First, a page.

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James Andrews's blog

8:52 AM on 03.01.2010

All work and no Playstation Network makes Jimmy a dull boy...

This network outage is not cool. Nobody's sure if their trophies or themes will survive, and there is general anarchy while PSN central has refused to peep on the matter in the last 12 hours, but that isn't what is really bugging the crap out of me now...

Now I've been a Playstation guy from day one almost, and if I want to go to my cabinet, dig out Jumping Flash and play it on my good ol' grey Playstation 1 I can. No questions asked.. just "bommmmm boooooom...." and I am off. Happy as can be. The trouble I am having now is I have a perfectly fine console that cost $499 and no connection to PSN. "No problem!", I declare, "I can still play my games offline!" Not so. Demon Souls and a few others would not even boot to the menu.

Now what the heck happens when PS5 comes out and SCEA-J decides to take their PS3 servers off line? Right now it seems like the entire investment gets flushed down the damn toilet. Even if they decide to run a charity for elderly consoles and keep these servers working... there is no guarantee that third parties, like Atlus (I love you guys I really do!) for instance, will continue to support the games they publish, or that Sony won't tie PS3 network access to PS4 or 5 ownership or some other wallet dig.

Now I am sure that patches could be devised for these games to make them able to run in an offline mode, or perhaps some forward thinking Sony tech left breadcrumbs in the firmware for a dummy PSN server to run from the PS3, sending fake signals to the games, but does this sound like something they would do? Ever since the dubious "decision" to ditch backward-compatibility in the first years of a new console's lifespan I haven't trusted them too much, and any chance to get us to pay out again for what we already own is just too tempting a prospect for these guys. Can anyone really say otherwise without taking out their fanboy card and stapling it to their forehead?   read

1:54 PM on 02.22.2010

The Tester, for real? Like really? ...

So I saw the preview episode and the 1st episode and I have some comments to make. 1. Watching this show makes me uncomfortable. 2. Am I alone in wondering if I am doing something skeezy by simply downloading this? 3. I'd love to see the numerical data on the trees they killed in legal documents and release forms that the contestants had to sign before filming could begin. 4. And the overall feeling I am getting from this entire project, and of course mirroring the title of the post, is a big "Are you people serious?"

First let me say that I have NOT been a consumer of 'reality tv' as it is constituted on broadcast media since "The Real World" season 2 (that is a long time ago, kids), nor have I even paid a cable company for the privilege of having it beamed into my house for nearly 10 years. Between raising my son and playing games, there is no time for it or whatever else is on cable these days. Between DVDs,Hulu and getting my football games over the airwaves I am fine. Secondly, I am not a fan of most of what SCEA has done in the past as far as marketing goes. It's been disjointed, unsettling and above all confusing right up until the "It Does Everything" campaign, which is wonderful. The "Playstation 9" spot was another highlight. All that said it seems that things are on the up and up and then comes along "The Tester".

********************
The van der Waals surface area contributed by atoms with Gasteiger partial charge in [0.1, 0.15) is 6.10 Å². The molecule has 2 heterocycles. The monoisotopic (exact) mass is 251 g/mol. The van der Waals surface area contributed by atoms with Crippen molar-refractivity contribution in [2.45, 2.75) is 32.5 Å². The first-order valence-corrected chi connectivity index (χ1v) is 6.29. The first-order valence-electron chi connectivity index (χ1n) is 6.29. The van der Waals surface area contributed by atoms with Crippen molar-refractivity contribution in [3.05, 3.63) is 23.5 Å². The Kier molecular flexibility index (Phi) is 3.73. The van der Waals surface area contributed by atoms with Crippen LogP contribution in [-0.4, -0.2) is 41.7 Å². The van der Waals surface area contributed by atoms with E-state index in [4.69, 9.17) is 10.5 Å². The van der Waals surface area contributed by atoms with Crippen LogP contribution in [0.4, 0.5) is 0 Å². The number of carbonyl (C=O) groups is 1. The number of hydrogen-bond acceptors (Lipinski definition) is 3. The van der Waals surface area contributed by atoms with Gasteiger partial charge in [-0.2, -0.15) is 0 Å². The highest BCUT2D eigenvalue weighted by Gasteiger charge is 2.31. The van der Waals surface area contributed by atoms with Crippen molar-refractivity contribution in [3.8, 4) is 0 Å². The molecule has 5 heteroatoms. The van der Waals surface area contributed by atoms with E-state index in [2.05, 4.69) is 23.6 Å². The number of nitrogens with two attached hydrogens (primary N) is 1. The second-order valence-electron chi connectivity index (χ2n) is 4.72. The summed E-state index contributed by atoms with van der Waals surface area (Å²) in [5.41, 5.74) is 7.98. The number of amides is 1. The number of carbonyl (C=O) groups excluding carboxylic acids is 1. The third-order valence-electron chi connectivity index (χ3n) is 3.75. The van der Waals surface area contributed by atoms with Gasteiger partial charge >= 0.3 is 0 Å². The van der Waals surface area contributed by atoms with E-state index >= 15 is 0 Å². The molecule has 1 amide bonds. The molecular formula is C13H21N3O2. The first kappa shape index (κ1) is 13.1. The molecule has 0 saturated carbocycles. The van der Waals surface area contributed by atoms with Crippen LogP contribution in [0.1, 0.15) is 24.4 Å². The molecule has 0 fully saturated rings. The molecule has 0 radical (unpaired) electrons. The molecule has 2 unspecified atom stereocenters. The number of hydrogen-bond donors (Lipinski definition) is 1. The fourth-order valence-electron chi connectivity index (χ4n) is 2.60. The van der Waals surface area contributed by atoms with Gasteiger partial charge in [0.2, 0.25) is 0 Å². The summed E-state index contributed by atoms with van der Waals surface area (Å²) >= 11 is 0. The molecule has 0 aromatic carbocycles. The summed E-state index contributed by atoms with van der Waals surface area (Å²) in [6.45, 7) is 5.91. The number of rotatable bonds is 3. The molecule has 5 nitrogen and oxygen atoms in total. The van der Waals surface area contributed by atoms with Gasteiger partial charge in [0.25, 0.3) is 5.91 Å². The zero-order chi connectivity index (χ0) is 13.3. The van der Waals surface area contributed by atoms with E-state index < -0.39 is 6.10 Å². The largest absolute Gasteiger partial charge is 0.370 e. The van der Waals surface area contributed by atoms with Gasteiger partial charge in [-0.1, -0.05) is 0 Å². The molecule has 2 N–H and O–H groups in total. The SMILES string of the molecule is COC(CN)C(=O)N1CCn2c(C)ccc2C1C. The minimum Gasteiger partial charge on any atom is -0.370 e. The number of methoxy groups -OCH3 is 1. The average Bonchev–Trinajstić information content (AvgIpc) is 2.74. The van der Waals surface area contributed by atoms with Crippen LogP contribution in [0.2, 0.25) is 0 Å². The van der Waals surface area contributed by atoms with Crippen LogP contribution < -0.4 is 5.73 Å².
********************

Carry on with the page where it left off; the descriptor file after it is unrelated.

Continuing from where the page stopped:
Now if you been following this you'll know by now that it's basically "Survivor" plus video games and the prize is a job as a SCEA QA monkey and $5000. Now I am not a man who is going to turn up his nose at a chance to win $5000. I mean, that's class money. Nor would I shirk an all expenses paid junket to some sort of nerd playground with a bunch of other like minded folks. Whether a week or two weeks I think it would have been worth the trip, not to mention the dubious benefits of Internet fame. Where all of this caves in however is the job. The job is grueling, detail intensive, repetitive and above all boring. Simply put it turns playing games into a job and is the slayer of carpal tunnels everywhere. Most software concerns don't even spring for an office or health-insurance, making it instead a part-time at-home gig. And the most amazing thing I noticed by watching the firstep was that many of the 'gamers' involved were wearing clothes that basically told you that they already had BETTER PAYING JOBS. ??? I mean... come on, people. Unless this particular magical tester position pays more than the requisite $12 bucks an hour, I just... I... *facepalm*

That aside this reality show isn't even a reality show, it's an advertisement. And advertisement for a brand, not even a single game or console. Are contestants allowed to have a negative opinion? Let say Cyrus is in a one on one challenge with Luge, and they have to kill five trolls as fast as possible in SCEA's new world-ender "God of War 3". Great, now seeing as Cyrus' favorite game is "Magical Drop 3" (whaaaaaaa?) he may be waiting for bubbles to burst or for chibi anime girls to yell at him. Luge, seeming as one well suited to wanton destruction, starts tearing the faces off of trolls in record time. Cyrus' starts bitching about the controls, like all gamers do, or about the fact that he's not into the kind of game, or... well about anything. What if he doesn't like all the gore? What if wishes aloud that Kratos was actually a scantily clothed fairy or angel of some sort? All of this ends up on the editor's recycle bin. I don't see how SCEA can allow these people to speak freely about their gaming experiences. On the other hand I don't see how they aren't coaching them into making positive statements. Wouldn't that make the most sense? In a way aren't they taking what is already a travesty of a television genre and turning it out, making the tawdry almost unseemly? Or am I thinking about this too much?